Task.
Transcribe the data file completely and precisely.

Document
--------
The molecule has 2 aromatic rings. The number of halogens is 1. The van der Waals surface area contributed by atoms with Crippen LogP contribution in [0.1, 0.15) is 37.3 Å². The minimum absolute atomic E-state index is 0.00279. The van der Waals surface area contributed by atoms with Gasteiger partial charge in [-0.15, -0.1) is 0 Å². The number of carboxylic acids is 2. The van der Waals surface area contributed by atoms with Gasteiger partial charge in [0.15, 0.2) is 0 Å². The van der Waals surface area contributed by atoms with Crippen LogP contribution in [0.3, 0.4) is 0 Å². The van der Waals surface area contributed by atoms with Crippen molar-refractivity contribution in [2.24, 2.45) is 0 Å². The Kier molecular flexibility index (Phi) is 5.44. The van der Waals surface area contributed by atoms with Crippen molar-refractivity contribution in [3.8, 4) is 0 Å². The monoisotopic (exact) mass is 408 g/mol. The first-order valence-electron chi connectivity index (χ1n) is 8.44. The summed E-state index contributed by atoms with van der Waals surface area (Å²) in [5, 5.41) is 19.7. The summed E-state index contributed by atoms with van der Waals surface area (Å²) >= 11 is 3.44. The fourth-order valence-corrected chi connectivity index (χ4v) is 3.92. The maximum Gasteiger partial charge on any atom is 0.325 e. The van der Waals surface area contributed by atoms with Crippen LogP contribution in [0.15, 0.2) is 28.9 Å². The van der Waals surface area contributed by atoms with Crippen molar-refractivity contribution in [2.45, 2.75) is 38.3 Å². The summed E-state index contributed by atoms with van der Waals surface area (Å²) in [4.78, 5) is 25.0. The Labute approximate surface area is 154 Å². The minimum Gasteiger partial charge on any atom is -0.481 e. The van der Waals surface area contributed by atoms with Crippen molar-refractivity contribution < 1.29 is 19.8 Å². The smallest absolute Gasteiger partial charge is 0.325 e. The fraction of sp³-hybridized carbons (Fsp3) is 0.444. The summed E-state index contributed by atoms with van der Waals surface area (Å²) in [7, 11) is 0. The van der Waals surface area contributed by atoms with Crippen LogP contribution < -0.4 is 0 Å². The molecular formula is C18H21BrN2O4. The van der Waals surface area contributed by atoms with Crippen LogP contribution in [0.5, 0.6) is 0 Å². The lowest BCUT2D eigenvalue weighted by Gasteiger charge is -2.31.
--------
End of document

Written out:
The molecule has 2 aromatic rings. The number of halogens is 1. The van der Waals surface area contributed by atoms with Crippen LogP contribution in [0.1, 0.15) is 37.3 Å². The minimum absolute atomic E-state index is 0.00279. The van der Waals surface area contributed by atoms with Gasteiger partial charge in [-0.15, -0.1) is 0 Å². The number of carboxylic acids is 2. The van der Waals surface area contributed by atoms with Gasteiger partial charge in [0.15, 0.2) is 0 Å². The van der Waals surface area contributed by atoms with Crippen LogP contribution in [0.3, 0.4) is 0 Å². The van der Waals surface area contributed by atoms with Crippen molar-refractivity contribution in [2.24, 2.45) is 0 Å². The Kier molecular flexibility index (Phi) is 5.44. The van der Waals surface area contributed by atoms with Crippen molar-refractivity contribution in [3.8, 4) is 0 Å². The monoisotopic (exact) mass is 408 g/mol. The first-order valence-electron chi connectivity index (χ1n) is 8.44. The summed E-state index contributed by atoms with van der Waals surface area (Å²) in [5, 5.41) is 19.7. The summed E-state index contributed by atoms with van der Waals surface area (Å²) >= 11 is 3.44. The fourth-order valence-corrected chi connectivity index (χ4v) is 3.92. The maximum Gasteiger partial charge on any atom is 0.325 e. The van der Waals surface area contributed by atoms with Crippen LogP contribution in [0.15, 0.2) is 28.9 Å². The van der Waals surface area contributed by atoms with Crippen molar-refractivity contribution in [2.45, 2.75) is 38.3 Å². The summed E-state index contributed by atoms with van der Waals surface area (Å²) in [4.78, 5) is 25.0. The Labute approximate surface area is 154 Å². The minimum Gasteiger partial charge on any atom is -0.481 e. The van der Waals surface area contributed by atoms with Crippen molar-refractivity contribution < 1.29 is 19.8 Å². The smallest absolute Gasteiger partial charge is 0.325 e. The fraction of sp³-hybridized carbons (Fsp3) is 0.444. The summed E-state index contributed by atoms with van der Waals surface area (Å²) in [7, 11) is 0. The van der Waals surface area contributed by atoms with Crippen LogP contribution < -0.4 is 0 Å². The molecular formula is C18H21BrN2O4. The van der Waals surface area contributed by atoms with Crippen LogP contribution in [0.5, 0.6) is 0 Å². The lowest BCUT2D eigenvalue weighted by Gasteiger charge is -2.31.